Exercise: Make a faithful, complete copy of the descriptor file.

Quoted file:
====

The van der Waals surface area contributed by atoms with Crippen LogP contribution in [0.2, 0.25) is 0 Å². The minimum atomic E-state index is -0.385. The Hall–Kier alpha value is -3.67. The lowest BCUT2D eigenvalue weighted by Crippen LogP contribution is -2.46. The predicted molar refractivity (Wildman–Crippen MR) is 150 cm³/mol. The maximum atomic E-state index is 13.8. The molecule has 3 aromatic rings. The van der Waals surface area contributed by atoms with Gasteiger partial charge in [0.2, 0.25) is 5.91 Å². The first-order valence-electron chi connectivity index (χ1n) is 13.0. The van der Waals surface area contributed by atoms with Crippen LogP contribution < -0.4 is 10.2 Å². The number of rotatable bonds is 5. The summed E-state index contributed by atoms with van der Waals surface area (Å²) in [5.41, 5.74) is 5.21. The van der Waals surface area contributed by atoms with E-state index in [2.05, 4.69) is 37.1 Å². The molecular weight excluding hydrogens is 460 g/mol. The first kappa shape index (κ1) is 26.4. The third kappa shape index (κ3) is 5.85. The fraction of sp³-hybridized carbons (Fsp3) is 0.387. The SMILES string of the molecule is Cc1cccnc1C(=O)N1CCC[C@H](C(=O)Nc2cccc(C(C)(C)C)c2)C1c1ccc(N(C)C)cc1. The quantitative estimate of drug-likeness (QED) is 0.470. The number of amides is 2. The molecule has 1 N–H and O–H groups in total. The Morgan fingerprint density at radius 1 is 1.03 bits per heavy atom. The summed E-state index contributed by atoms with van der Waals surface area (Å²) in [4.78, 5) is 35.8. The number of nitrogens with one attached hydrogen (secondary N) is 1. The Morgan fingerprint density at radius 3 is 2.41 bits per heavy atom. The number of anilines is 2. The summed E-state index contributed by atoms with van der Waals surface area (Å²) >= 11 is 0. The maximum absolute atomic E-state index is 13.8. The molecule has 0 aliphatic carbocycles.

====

The van der Waals surface area contributed by atoms with Crippen LogP contribution in [0.2, 0.25) is 0 Å². The minimum atomic E-state index is -0.385. The Hall–Kier alpha value is -3.67. The lowest BCUT2D eigenvalue weighted by Crippen LogP contribution is -2.46. The predicted molar refractivity (Wildman–Crippen MR) is 150 cm³/mol. The maximum atomic E-state index is 13.8. The molecule has 3 aromatic rings. The van der Waals surface area contributed by atoms with Gasteiger partial charge in [0.2, 0.25) is 5.91 Å². The first-order valence-electron chi connectivity index (χ1n) is 13.0. The van der Waals surface area contributed by atoms with Crippen LogP contribution < -0.4 is 10.2 Å². The number of rotatable bonds is 5. The summed E-state index contributed by atoms with van der Waals surface area (Å²) in [5.41, 5.74) is 5.21. The van der Waals surface area contributed by atoms with E-state index in [2.05, 4.69) is 37.1 Å². The molecular weight excluding hydrogens is 460 g/mol. The first kappa shape index (κ1) is 26.4. The third kappa shape index (κ3) is 5.85. The fraction of sp³-hybridized carbons (Fsp3) is 0.387. The SMILES string of the molecule is Cc1cccnc1C(=O)N1CCC[C@H](C(=O)Nc2cccc(C(C)(C)C)c2)C1c1ccc(N(C)C)cc1. The quantitative estimate of drug-likeness (QED) is 0.470. The number of amides is 2. The molecule has 1 N–H and O–H groups in total. The Morgan fingerprint density at radius 1 is 1.03 bits per heavy atom. The summed E-state index contributed by atoms with van der Waals surface area (Å²) in [4.78, 5) is 35.8. The number of nitrogens with one attached hydrogen (secondary N) is 1. The Morgan fingerprint density at radius 3 is 2.41 bits per heavy atom. The number of anilines is 2. The summed E-state index contributed by atoms with van der Waals surface area (Å²) >= 11 is 0. The maximum absolute atomic E-state index is 13.8. The molecule has 0 aliphatic carbocycles.